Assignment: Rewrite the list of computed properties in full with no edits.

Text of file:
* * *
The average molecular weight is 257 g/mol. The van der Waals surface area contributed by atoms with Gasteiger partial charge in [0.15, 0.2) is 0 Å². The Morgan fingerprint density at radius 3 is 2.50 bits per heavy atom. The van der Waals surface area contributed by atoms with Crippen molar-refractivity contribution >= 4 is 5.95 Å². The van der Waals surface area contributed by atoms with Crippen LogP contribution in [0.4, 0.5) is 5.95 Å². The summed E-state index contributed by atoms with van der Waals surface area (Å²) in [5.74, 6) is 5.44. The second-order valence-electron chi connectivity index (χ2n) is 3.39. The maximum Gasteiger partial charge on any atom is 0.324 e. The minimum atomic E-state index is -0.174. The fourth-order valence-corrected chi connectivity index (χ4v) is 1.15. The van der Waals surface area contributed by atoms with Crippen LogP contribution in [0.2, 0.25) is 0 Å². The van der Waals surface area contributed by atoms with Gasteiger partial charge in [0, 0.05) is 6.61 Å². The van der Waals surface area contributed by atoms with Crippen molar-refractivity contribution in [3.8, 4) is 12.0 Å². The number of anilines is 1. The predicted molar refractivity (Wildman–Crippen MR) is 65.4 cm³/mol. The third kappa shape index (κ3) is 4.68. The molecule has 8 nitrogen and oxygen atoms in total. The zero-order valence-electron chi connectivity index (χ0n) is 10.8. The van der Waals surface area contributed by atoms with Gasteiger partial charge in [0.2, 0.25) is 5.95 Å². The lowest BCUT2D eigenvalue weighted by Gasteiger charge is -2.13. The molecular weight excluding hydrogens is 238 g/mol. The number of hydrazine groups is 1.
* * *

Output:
The average molecular weight is 257 g/mol. The van der Waals surface area contributed by atoms with Gasteiger partial charge in [0.15, 0.2) is 0 Å². The Morgan fingerprint density at radius 3 is 2.50 bits per heavy atom. The van der Waals surface area contributed by atoms with Crippen molar-refractivity contribution >= 4 is 5.95 Å². The van der Waals surface area contributed by atoms with Crippen LogP contribution in [0.4, 0.5) is 5.95 Å². The summed E-state index contributed by atoms with van der Waals surface area (Å²) in [5.74, 6) is 5.44. The second-order valence-electron chi connectivity index (χ2n) is 3.39. The maximum Gasteiger partial charge on any atom is 0.324 e. The minimum atomic E-state index is -0.174. The fourth-order valence-corrected chi connectivity index (χ4v) is 1.15. The van der Waals surface area contributed by atoms with Crippen LogP contribution in [0.2, 0.25) is 0 Å². The van der Waals surface area contributed by atoms with Gasteiger partial charge in [0, 0.05) is 6.61 Å². The van der Waals surface area contributed by atoms with Crippen molar-refractivity contribution in [3.8, 4) is 12.0 Å². The number of anilines is 1. The predicted molar refractivity (Wildman–Crippen MR) is 65.4 cm³/mol. The third kappa shape index (κ3) is 4.68. The molecule has 8 nitrogen and oxygen atoms in total. The zero-order valence-electron chi connectivity index (χ0n) is 10.8. The van der Waals surface area contributed by atoms with Gasteiger partial charge in [0.2, 0.25) is 5.95 Å². The lowest BCUT2D eigenvalue weighted by Gasteiger charge is -2.13. The molecular weight excluding hydrogens is 238 g/mol. The number of hydrazine groups is 1.